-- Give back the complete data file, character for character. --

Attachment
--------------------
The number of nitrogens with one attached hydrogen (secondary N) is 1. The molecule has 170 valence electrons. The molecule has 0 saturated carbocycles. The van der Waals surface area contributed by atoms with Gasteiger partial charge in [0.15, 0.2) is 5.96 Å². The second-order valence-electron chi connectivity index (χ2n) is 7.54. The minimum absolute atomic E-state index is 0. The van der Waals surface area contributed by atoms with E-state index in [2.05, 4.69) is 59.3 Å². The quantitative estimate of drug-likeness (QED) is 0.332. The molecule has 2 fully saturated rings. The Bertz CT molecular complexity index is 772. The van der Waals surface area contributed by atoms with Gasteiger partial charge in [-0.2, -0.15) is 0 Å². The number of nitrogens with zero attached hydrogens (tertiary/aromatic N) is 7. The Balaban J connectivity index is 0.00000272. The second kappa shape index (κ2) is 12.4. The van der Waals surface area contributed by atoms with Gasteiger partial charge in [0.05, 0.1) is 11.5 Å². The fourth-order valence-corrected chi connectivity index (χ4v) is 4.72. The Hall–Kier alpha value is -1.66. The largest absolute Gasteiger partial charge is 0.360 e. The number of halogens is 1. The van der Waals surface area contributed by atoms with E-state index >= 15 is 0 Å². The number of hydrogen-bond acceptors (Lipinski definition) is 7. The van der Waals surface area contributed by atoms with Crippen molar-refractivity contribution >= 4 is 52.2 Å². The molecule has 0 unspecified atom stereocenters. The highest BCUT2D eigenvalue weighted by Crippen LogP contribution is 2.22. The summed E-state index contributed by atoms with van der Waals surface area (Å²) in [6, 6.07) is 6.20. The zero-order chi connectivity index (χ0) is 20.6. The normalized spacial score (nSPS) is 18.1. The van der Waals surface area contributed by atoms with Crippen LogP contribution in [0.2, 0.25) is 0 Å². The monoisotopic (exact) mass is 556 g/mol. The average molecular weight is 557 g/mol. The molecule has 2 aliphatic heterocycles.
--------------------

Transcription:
The number of nitrogens with one attached hydrogen (secondary N) is 1. The molecule has 170 valence electrons. The molecule has 0 saturated carbocycles. The van der Waals surface area contributed by atoms with Gasteiger partial charge in [0.15, 0.2) is 5.96 Å². The second-order valence-electron chi connectivity index (χ2n) is 7.54. The minimum absolute atomic E-state index is 0. The van der Waals surface area contributed by atoms with E-state index in [2.05, 4.69) is 59.3 Å². The quantitative estimate of drug-likeness (QED) is 0.332. The molecule has 2 fully saturated rings. The Bertz CT molecular complexity index is 772. The van der Waals surface area contributed by atoms with Gasteiger partial charge in [-0.2, -0.15) is 0 Å². The number of nitrogens with zero attached hydrogens (tertiary/aromatic N) is 7. The Balaban J connectivity index is 0.00000272. The second kappa shape index (κ2) is 12.4. The van der Waals surface area contributed by atoms with Gasteiger partial charge in [0.05, 0.1) is 11.5 Å². The fourth-order valence-corrected chi connectivity index (χ4v) is 4.72. The Hall–Kier alpha value is -1.66. The largest absolute Gasteiger partial charge is 0.360 e. The number of halogens is 1. The van der Waals surface area contributed by atoms with E-state index >= 15 is 0 Å². The number of hydrogen-bond acceptors (Lipinski definition) is 7. The van der Waals surface area contributed by atoms with Crippen molar-refractivity contribution >= 4 is 52.2 Å². The molecule has 0 unspecified atom stereocenters. The highest BCUT2D eigenvalue weighted by Crippen LogP contribution is 2.22. The summed E-state index contributed by atoms with van der Waals surface area (Å²) in [6, 6.07) is 6.20. The zero-order chi connectivity index (χ0) is 20.6. The normalized spacial score (nSPS) is 18.1. The van der Waals surface area contributed by atoms with Crippen LogP contribution in [0.2, 0.25) is 0 Å². The monoisotopic (exact) mass is 556 g/mol. The average molecular weight is 557 g/mol. The molecule has 2 aliphatic heterocycles.